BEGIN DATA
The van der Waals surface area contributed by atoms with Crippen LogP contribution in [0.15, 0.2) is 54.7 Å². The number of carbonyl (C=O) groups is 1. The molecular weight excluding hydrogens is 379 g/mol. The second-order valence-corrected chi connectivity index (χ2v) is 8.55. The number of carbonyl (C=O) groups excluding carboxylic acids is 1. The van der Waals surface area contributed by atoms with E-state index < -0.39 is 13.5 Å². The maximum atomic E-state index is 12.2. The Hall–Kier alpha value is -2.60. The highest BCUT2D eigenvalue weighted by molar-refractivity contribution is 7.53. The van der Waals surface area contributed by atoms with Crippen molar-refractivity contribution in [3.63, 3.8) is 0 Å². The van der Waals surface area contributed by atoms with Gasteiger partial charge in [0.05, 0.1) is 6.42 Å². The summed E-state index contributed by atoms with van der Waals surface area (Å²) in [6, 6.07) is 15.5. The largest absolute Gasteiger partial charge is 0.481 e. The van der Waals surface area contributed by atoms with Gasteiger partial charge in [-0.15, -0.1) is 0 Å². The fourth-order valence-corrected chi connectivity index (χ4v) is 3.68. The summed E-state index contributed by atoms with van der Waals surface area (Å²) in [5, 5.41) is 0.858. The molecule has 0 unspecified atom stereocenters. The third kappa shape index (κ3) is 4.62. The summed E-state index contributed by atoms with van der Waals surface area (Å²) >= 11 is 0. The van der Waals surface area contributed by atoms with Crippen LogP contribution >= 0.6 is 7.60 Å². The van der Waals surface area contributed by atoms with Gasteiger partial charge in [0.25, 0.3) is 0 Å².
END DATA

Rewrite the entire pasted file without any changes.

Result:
The van der Waals surface area contributed by atoms with Crippen LogP contribution in [0.15, 0.2) is 54.7 Å². The number of carbonyl (C=O) groups is 1. The molecular weight excluding hydrogens is 379 g/mol. The second-order valence-corrected chi connectivity index (χ2v) is 8.55. The number of carbonyl (C=O) groups excluding carboxylic acids is 1. The van der Waals surface area contributed by atoms with E-state index < -0.39 is 13.5 Å². The maximum atomic E-state index is 12.2. The Hall–Kier alpha value is -2.60. The highest BCUT2D eigenvalue weighted by molar-refractivity contribution is 7.53. The van der Waals surface area contributed by atoms with Crippen molar-refractivity contribution in [3.63, 3.8) is 0 Å². The van der Waals surface area contributed by atoms with Gasteiger partial charge in [0.05, 0.1) is 6.42 Å². The summed E-state index contributed by atoms with van der Waals surface area (Å²) in [6, 6.07) is 15.5. The largest absolute Gasteiger partial charge is 0.481 e. The van der Waals surface area contributed by atoms with Gasteiger partial charge in [-0.15, -0.1) is 0 Å². The fourth-order valence-corrected chi connectivity index (χ4v) is 3.68. The summed E-state index contributed by atoms with van der Waals surface area (Å²) in [5, 5.41) is 0.858. The molecule has 0 unspecified atom stereocenters. The third kappa shape index (κ3) is 4.62. The summed E-state index contributed by atoms with van der Waals surface area (Å²) >= 11 is 0. The van der Waals surface area contributed by atoms with Crippen LogP contribution >= 0.6 is 7.60 Å². The van der Waals surface area contributed by atoms with Gasteiger partial charge in [0.25, 0.3) is 0 Å².